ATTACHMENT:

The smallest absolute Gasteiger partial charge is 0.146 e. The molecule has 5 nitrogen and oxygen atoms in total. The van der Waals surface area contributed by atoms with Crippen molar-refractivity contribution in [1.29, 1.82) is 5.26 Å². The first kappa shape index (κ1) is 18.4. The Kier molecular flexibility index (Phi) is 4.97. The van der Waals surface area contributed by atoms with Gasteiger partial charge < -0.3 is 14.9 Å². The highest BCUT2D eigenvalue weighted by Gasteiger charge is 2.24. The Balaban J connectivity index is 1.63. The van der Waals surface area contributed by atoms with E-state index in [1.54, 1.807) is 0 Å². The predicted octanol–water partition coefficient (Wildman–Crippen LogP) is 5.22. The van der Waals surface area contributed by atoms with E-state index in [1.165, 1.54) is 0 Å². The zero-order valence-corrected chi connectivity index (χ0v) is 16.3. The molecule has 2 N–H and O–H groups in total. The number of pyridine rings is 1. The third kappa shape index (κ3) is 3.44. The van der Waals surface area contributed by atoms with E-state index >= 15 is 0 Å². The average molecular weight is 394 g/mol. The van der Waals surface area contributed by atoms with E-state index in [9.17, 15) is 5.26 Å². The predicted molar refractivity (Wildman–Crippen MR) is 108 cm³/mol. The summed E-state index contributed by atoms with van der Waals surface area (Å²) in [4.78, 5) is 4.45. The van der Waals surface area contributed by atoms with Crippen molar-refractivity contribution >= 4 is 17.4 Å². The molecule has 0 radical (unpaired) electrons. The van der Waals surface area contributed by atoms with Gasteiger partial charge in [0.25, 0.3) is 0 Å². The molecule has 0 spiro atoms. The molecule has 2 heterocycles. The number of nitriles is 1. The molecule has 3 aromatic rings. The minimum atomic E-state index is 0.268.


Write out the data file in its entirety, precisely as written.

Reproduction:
The smallest absolute Gasteiger partial charge is 0.146 e. The molecule has 5 nitrogen and oxygen atoms in total. The van der Waals surface area contributed by atoms with Crippen molar-refractivity contribution in [1.29, 1.82) is 5.26 Å². The first kappa shape index (κ1) is 18.4. The Kier molecular flexibility index (Phi) is 4.97. The van der Waals surface area contributed by atoms with Gasteiger partial charge < -0.3 is 14.9 Å². The highest BCUT2D eigenvalue weighted by Gasteiger charge is 2.24. The Balaban J connectivity index is 1.63. The van der Waals surface area contributed by atoms with E-state index in [1.54, 1.807) is 0 Å². The predicted octanol–water partition coefficient (Wildman–Crippen LogP) is 5.22. The van der Waals surface area contributed by atoms with E-state index in [1.165, 1.54) is 0 Å². The zero-order valence-corrected chi connectivity index (χ0v) is 16.3. The molecule has 2 N–H and O–H groups in total. The number of pyridine rings is 1. The third kappa shape index (κ3) is 3.44. The van der Waals surface area contributed by atoms with E-state index >= 15 is 0 Å². The average molecular weight is 394 g/mol. The van der Waals surface area contributed by atoms with E-state index in [9.17, 15) is 5.26 Å². The predicted molar refractivity (Wildman–Crippen MR) is 108 cm³/mol. The summed E-state index contributed by atoms with van der Waals surface area (Å²) in [4.78, 5) is 4.45. The van der Waals surface area contributed by atoms with Crippen molar-refractivity contribution >= 4 is 17.4 Å². The molecule has 0 radical (unpaired) electrons. The van der Waals surface area contributed by atoms with Gasteiger partial charge in [0.25, 0.3) is 0 Å². The molecule has 0 spiro atoms. The molecule has 2 heterocycles. The number of nitriles is 1. The molecule has 3 aromatic rings. The minimum atomic E-state index is 0.268.